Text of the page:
Anybody who runs or has looked into running for fitness understands the benefits of running on their body and mind. Many start out by considering running in races, or at least consider it once they make running part of their fitness routine.
Whether you are working toward longer distances or building up your speed, you should also understand the pitfalls. If you are in good physical condition, the harsh impacts can be toned down, or at the very least, prevented by taking preemptive measures.
The most common problems associated with running and participating in races can be avoided by training properly and adding strength training. Why is this so? Strength training obviously strengthens the muscles involved, but it can also be beneficial to the joints as well. Running without paying attention to the pressure on joints and cartilage can lead to crippling pain, arthritis, and other disabling conditions.
Running fast and/or long distances affects other parts of your body as well. It puts pressure on your digestive and urinary systems, which can cause pain, urinary frequency, and leakage. Proper checkups and exercises to strengthen the pelvic and abdominal muscles can help, but you will also need to be sure to eat properly.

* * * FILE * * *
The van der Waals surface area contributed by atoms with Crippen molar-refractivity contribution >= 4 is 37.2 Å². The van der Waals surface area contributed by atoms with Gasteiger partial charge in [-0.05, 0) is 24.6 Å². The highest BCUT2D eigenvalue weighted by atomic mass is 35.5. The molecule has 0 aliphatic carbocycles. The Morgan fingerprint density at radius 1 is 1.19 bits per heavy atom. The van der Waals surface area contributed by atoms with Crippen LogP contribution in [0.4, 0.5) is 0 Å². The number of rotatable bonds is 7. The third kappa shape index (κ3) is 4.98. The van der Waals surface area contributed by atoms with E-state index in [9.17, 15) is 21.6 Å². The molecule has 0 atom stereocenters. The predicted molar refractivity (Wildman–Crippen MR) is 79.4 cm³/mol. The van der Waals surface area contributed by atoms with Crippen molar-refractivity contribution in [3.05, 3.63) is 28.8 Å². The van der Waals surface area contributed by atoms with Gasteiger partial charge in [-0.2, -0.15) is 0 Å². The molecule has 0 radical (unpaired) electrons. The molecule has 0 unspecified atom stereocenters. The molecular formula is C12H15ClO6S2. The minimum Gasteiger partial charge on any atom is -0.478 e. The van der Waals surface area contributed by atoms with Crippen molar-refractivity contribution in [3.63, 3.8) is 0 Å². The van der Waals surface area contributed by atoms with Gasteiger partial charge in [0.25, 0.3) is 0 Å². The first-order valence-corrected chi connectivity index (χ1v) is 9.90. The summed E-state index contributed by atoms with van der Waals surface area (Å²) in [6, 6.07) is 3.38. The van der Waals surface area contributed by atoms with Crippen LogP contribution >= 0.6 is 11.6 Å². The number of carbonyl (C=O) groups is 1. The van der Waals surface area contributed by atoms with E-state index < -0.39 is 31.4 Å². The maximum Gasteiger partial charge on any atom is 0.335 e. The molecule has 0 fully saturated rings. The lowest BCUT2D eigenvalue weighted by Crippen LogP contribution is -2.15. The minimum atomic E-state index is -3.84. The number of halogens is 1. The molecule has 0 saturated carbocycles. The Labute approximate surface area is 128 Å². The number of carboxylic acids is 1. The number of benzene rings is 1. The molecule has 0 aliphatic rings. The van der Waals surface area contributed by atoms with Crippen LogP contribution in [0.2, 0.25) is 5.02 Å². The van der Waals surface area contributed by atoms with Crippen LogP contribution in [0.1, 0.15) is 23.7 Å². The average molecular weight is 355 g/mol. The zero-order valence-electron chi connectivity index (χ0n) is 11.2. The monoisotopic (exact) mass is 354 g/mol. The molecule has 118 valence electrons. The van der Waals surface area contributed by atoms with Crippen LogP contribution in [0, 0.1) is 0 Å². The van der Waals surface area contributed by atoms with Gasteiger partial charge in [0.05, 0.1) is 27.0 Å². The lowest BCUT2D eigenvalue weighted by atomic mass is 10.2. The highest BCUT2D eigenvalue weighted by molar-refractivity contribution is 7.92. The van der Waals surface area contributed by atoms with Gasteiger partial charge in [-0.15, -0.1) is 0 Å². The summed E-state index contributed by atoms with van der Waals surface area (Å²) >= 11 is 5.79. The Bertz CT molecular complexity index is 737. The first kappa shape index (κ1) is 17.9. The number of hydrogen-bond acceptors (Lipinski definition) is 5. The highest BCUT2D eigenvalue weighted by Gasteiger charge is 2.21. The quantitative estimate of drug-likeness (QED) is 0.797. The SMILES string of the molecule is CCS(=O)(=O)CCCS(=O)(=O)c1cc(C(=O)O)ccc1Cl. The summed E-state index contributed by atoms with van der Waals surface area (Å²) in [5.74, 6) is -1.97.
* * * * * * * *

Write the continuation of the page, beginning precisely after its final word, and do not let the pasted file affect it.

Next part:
Cutting back on fats and starches before races can be helpful for those who experience diarrhea and drinking lots of fluids leading up to and during a race assists in easing the stress on the urinary system.
Stress and nervousness before races can be tough on the digestive system, cardiovascular system, and cause tense muscles. If stress is an issue before and during a competitive run, stress reducing techniques may be the answer.
Chances are that you have experienced a stitch in your side. This is caused by the way you breathe when you are running. Try a long inhale and a slow exhale and repeat.
Running may put more weight on one leg than the other, especially if you are weaker on one side of your body. You should notice this while training, so be sure to mention it to your doctor who can either tell you what to do or refer you to a physical therapist. One way of combating the problem is to concentrate on pushing off with your big toes.
Other problems, such as blood blisters and injuries can be a part of running races, but most runners will tell you that taking preemptive measures can do much to lessen the impact.
If you are thinking of participating in races, don’t give up avoiding side effects. The key to most issues involved in running is in the preparation.